Categories: Articles, Livestock and gamePublished On: 8th July 2024

Zimbabwe’s struggle with cattle sales

By 4 min read

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For years it became normal that rural livestock owners in Zimbabwe would respond to a drought year by selling off cattle due to a lack of pastures as many could not afford to buy feed.

Like many farming inputs, stock feed has not been spared the economic forces that have driven prices, making it difficult to sustain agriculture operations.

Cattle and goats, treasured as a source of wealth across Zimbabwe, have been casualties of low rainfall as pastures disappeared.

When a drought was declared early this year, pictures of emaciated cattle made the rounds in news reports and on social media, highlighting the challenges faced by farmers to keep their cattle alive.

During drought years, the agriculture ministry has routinely advised subsistence farmers to sell their cattle rather than watch them die of hunger.

In rural areas such as Lupane, about 150 km north of Bulawayo, villagers are selling off underweight cows for as little as USD150 as part of desperate efforts to recoup losses.

The drought left large swathes of scorched earth, leaving livestock without any food and water.
“There is nothing villagers can do. People with money are snapping up the cattle,” said Japhet Bhebhe, a civil servant working in Lupane.

“I also kept a few cattle but when you cannot afford stock feed, you just have to sell, and not even to the highest bidder because not many people have ready cash,” Japhet said.

During drought years, the agriculture ministry has routinely advised subsistence farmers to sell their cattle rather than watch them die of hunger.

It has always made sense for sellers, but buyers have been criticised for manipulating prices, in some cases villagers accepting three bags of 50 kgs of mealie meal or maize, Japhet said.

“There have been poor maize harvests and people are relying on aid agencies. If you have maize from elsewhere you can get cattle and goats here. Barter trade has once again returned because of hardships,” he said.
This is hardly new as impoverished rural areas have dabbled in barter trade for years.

It is this year’s drought that has however brought back bad memories about how villagers make desperate efforts to save their livestock while also struggling to feed themselves.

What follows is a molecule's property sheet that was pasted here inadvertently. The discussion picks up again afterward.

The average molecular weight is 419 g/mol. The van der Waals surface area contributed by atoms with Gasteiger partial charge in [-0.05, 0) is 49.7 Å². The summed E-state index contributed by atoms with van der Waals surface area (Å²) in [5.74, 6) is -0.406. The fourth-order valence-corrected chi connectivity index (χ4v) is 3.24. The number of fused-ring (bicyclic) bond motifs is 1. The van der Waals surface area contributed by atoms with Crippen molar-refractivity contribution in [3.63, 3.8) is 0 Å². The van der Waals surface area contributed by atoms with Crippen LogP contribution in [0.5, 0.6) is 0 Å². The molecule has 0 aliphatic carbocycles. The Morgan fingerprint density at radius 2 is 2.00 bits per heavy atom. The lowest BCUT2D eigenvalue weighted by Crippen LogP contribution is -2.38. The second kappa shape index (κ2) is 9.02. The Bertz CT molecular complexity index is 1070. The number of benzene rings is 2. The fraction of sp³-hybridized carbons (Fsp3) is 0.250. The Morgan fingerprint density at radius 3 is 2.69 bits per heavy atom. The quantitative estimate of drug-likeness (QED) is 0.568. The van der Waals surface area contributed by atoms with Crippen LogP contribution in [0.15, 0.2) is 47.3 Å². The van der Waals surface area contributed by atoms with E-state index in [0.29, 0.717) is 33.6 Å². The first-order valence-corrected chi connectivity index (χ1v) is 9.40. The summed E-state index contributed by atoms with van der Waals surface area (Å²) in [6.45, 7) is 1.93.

While the government has frowned upon those transactions, the ministry of agriculture had appeared to be at a loss on how to deal with the crisis.

Early this year, the ministry announced the setting up of feeding lots across the country as part of a cattle fattening programme in the aftermath of poor rains.

However, as desperate farmers dispose of their livestock rather than watch them die, the government has adopted a new tact, warning farmers to refrain from the practice. A recent statement by the Permanent Secretary for the Ministry of Lands, Agriculture, Fisheries, Water and Rural Development, Professor Obert Jiri, advised farmers to desist from exposing themselves to speculators who manipulate the market.

“In response to panic livestock sales, the Government declares that no sales will be conducted at the household level, but through the ward-based business unit cattle sale pens to ensure a win-win situation between the farmers and buyers or abattoirs,” Obert said. This comes despite advice early this year by the agriculture ministry for farmers to sell their cattle as drought worsened and livestock died.

The desperation of both government and livestock owners to cushion themselves from losses has become apparent as the country struggles to maintain its national herd against increasing odds driven by drought.

Most of the livestock affected by drought is found deep in rural areas, away from government officials, making it difficult for these villagers not to accept cash from people who travel from the city to buy cheap cattle.

But according to Japhet, farmers desperate for cash are not likely to heed the ministry’s warnings.

“Most of the livestock affected by drought is found deep in rural areas, away from government officials. It is going to be difficult for these villagers not to accept cash from people who travel all the way from the city to buy cheap cattle,” Bhebhe said.

Zimbabwe is on a cattle restocking exercise to boost the national herd, but the recent drought is seen reversing those efforts.

And as subsistence farmers sell of their livestock, buyers are slaughtering the cattle for resale to individuals and butcheries, when in the past well-heeled ranchers put the cattle on fattening schemes that helped revitalise the sector.

Cattle and goats, treasured as a source of wealth across Zimbabwe, have been casualties of low rainfall as pastures disappeared.

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